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"If a witness can't make it into court, how can I get their testimony on paper to be admissible under penalty of perjury? "

Los Angeles, CA |
Filed under: Litigation

Since the witness I have called in my court case is unable to make it to court, can she write down her testimony and have it admissible under penalty of perjury in California?

I am going to court but one of my witnesses can't make it to court to testify on my behalf. I want the testimony of my witness to be heard and be made part of the court record.

Can this witness write down her testimony and sign it declaring what she is saying is the truth and that she swears under oath that what she is writing and attesting to is true? Is there such a form? What verbiage do I use and does it need to be witnessed or notarized? And will this be equally as good as the witness appearing before the judge, since I can't get this witness to come to court.

Attorney Answers 4


To answer your question about whether a witness’s testimony on paper is admissible in CA court, we need to first know what kind of case this is and the purpose and nature of the hearing?

The Judicial Council form for a Declaration is MC-030:

The form already has the magic language at the end about declaring under penalty of perjury under the laws of the State of California that the foregoing is true and correct.

A declaration does not need to be notarized.

However, a declaration could only be used for small claims court trials, or perhaps in a limited jurisdiction civil case. In all other instances, the declaration would be inadmissible hearsay, and the opposing side can successfully object on the grounds of hearsay.

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As my colleague noted, unless this is a Small Claims case in Los Angeles (and even then a judge always has the discretion to allow or refuse to admit evidence), a witness needs to be present to testify in person so the demeanor can be observed and so opposing counsel has the opportunity to cross-examine and impeach the witness.

PLEASE READ THIS BEFORE YOU COMMENT, EMAIL ME OR PHONE ME. I'm only licensed in CA. This answer doesn't make me your lawyer, and neither do follow-up comments and/or emails and/or phone calls, and you shouldn't expect me to respond to your further questions if you haven't hired me. We need an actual agreement confirmed in writing before any attorney-client relationship is formed. This answer doesn't constitute legal advice, and shouldn't be relied on, since each state has different laws, each situation is fact specific, and it is impossible to evaluate a legal problem without a comprehensive consultation and review of all the facts and documents at issue.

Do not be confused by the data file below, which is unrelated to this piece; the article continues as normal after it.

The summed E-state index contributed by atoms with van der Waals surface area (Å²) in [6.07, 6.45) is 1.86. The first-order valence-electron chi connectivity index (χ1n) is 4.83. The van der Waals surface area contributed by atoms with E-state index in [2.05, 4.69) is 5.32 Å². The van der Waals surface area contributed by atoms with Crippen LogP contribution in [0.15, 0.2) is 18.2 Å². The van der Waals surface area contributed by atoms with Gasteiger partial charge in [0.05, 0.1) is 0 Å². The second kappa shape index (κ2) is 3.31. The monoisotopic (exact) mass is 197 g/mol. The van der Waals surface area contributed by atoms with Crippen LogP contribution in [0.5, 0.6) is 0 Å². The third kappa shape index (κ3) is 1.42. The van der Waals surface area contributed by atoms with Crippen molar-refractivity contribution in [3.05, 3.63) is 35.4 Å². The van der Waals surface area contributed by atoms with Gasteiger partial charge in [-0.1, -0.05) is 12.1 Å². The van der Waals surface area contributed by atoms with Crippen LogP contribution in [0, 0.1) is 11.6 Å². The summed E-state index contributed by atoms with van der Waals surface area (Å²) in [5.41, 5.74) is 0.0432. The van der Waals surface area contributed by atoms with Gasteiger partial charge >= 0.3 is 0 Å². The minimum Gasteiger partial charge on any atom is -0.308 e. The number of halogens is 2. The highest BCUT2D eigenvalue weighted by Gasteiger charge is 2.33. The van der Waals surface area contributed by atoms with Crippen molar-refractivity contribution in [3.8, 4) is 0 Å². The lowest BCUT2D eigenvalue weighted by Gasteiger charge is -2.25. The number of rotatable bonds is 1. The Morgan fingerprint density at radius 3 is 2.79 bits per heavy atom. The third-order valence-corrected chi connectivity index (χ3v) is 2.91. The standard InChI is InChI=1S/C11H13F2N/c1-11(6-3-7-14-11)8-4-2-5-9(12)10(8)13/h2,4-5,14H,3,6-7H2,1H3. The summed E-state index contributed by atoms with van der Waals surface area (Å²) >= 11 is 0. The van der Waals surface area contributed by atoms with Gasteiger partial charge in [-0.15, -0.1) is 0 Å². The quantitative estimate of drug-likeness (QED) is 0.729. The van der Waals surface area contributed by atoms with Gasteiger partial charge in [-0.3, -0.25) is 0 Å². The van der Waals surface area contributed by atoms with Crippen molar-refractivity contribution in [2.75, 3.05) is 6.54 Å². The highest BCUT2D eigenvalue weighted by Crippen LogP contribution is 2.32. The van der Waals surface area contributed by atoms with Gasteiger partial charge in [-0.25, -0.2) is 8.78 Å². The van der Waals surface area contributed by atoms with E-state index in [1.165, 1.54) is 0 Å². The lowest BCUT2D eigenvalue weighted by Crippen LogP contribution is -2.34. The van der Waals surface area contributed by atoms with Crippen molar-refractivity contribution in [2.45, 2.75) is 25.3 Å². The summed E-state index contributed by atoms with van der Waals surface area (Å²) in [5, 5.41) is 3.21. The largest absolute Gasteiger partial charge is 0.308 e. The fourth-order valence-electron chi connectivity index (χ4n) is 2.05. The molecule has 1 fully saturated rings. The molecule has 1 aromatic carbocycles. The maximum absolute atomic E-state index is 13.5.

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If you are going to court and want a record, you need to verify that the court provides a court reporter for that purpose or you need to arrange for one or bring your own reporter. I assume that you are not in small claims court, as small claims trials are ordinarily not recorded, as they are informal and any appeal is de novo.

In Limited Civil (under $25,000), you can use a signed declaration under oath. if the person provides their address within 150 miles of the courthouse and it complies with the other formalities (including being served at least 30 days before trial, or 35 days if mailed) of Cal. Code of Civil Procedure Sec. 98.

In Unlimited Civil ($25,000 or more), you will need to get a deposition with a court reporter to have it admitted in court at trial. A deposition can also be used in Limited Civil, but you are limited to one deposition per side, unless the court approves more.

Depositions are the preferred way to get testimony introduced in court. However, simply because the statements are given at a deposition in which all parties have had a chance to cross examine, does not mean that there are not valid evidence objections that can be asserted by an attorney or party who timely objects. That is why laying foundation is so important, even at a deposition. Depositions take practice and preparation to be handled properly and there are many helpful books on the subject.

Robert Stempler (please see DISCLAIMER below)

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You don't say why the witness cannot make it to court. Having to be at work, or not wanting to show up, are not good enough reasons. If your witness isn't there, it is your problem, so you need to do everything you can to protect yourself. You have to show the court that you have used proper court process to try to obtain the testimony you need.

The way you get a witness to come to court is by subpoena. You need to get a subpoena from the clerk of the court and serve it on the witness. The witness will then have to show up. If he/she doesn't, the court will order the witness to appear (if the failure to appear is not for a good reason), or the court will recognize that the witness is unavailable. If a witness is unavailable, you may ask for a continuance until the witness is available, or if you have a deposition, you may use it. Except for certain types of matters, as explained by my colleagues, you cannot use a declaration in lieu of live testimony.

This information is for informational purposes only and for general information. It is not intended to be legal advice. Legal advice must be based on the exact facts of the particular situation, and by necessity this forum is not appropriate for discussion of specific, exact facts. Contact a lawyer for more specific advice.

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